By Henry Lane Hull

As I was planning to write this item, the Elder B.E. alerted me that we are in the midst of a palindromic series of dates. As one who enjoys playing with words and numbers I was enthralled. As we learned in school, a palindrome is a series of letters forming a word or a number that goes in the same direction to each end from the middle number or letter. Today being July 13, would be 71317; yesterday 71217, tomorrow 71417.

These palindromic dates occur each century in the teen years and the next one will come along in August 2018. In other venues I watch for palindromic mileage on the car odometer, which obviously comes more frequently than with the date variety. Ben Johnson, the English playwright who was a contemporary of Shakespeare, first coined the term, borrowing from the Greek roots, “palin” for again and “dromos” for direction. Other writers since his time also have been fascinated by the usage of palindromes.

In language we have Napoleon Bonaparte’s reputed saying, “Able was I ere I saw Elba”, referring to his forced exile to the Mediterranean island of Elba in 1814. Ironically, from Elba the following year he set off on his “Hundred Days”, which led to his ultimate defeat in the Battle of Waterloo. In his case that palindromic existence was better than what ensued when he was taken to the island of Saint Helena in the South Atlantic for his final exile.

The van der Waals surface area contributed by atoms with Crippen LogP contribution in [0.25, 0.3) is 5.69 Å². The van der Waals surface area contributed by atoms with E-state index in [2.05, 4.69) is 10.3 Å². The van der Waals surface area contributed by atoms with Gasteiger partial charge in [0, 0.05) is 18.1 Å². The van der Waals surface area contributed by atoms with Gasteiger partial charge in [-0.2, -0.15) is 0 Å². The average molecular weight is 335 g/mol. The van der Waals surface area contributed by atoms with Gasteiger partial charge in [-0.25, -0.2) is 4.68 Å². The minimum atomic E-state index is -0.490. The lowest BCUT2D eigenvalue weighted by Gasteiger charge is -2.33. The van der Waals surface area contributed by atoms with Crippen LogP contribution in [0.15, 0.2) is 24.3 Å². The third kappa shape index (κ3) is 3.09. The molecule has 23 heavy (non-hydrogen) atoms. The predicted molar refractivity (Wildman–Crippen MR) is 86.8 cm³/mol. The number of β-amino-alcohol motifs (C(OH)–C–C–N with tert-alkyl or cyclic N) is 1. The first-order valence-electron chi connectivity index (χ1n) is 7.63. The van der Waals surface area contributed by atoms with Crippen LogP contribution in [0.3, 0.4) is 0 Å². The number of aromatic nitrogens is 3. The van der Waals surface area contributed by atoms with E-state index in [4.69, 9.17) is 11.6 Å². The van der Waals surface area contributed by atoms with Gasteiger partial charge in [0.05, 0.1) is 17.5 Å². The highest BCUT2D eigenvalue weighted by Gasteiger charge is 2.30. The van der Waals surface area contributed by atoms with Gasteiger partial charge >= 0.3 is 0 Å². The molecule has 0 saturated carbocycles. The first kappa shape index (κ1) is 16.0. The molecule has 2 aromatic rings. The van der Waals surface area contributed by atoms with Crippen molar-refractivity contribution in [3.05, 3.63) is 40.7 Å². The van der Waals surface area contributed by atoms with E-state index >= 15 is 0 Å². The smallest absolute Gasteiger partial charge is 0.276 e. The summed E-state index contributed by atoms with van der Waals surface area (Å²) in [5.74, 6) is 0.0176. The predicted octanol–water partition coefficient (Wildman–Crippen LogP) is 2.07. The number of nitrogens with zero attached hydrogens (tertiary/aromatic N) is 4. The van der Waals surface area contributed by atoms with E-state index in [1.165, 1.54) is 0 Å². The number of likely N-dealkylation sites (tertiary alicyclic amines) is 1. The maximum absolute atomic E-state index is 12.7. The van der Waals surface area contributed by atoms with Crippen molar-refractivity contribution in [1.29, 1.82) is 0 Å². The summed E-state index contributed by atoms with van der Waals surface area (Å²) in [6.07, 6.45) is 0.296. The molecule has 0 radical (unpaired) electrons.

Another famous linguistic palindrome refers to the Panama Canal, “A man, a plan, a canal, Panama.” Many palindromes are commonplace without our thinking of them, such as “racecar,” “stressed desserts,” or perhaps less common, “Never odd or even.”

Palindromic one-upmanship is a challenging game. The late Gene Yeney from Wicomico Church was proud that his surname was a palindrome and spent much of his life learning more such words. Truly, he never met a palindrome he did not like. His neighbor, the late Dick Hillier from Remo, a crossword guru of the highest caliber, tried the opposite, namely to avoid palindromes, always eschewing them in his speech. Both now are long gone and I do not know if they ever took sides in a debate over palindromes, but witnessing such an event would have been quite entertaining.

Occasionally, in advanced crossword puzzles a clue will refer to the answer being a palindrome, a sure way to pique and maintain my interest. Happy Palindromic Week to all!


Diverting from palindromes, this column completes a third of a century of Excerpts, namely 33 years and four months. The Rappahannock Record is approaching its 101st anniversary, thus approximately one in every three issues has contained an Excerpts item. Twice when on leave of absence, I returned with columns for the time away, thereby having an item for every week since March 15, 1984.

The Ides of March was not an auspicious date for Julius Caesar, but happily for me the scenario has been different. As I write this column on a palindromic date, with it to be published on another, I am grateful for the opportunity to compose thoughts for publication each week and thank the publishers, editors and readers for their encouragement over this past third of a century.

As I always told my students back in the days of academe, the best way to learn to write, is simply first to read and secondly to write. All the book-learning, classroom instruction and computer practice are valuable only when one confronts the pen and paper, or perhaps today the keyboard and computer (for antiquarians, the typewriter) and puts thoughts down for the benefit of oneself and others.

Writing is great fun and I have enjoyed writing every column over the past third of a century, and look forward to next week beginning the second third of a century.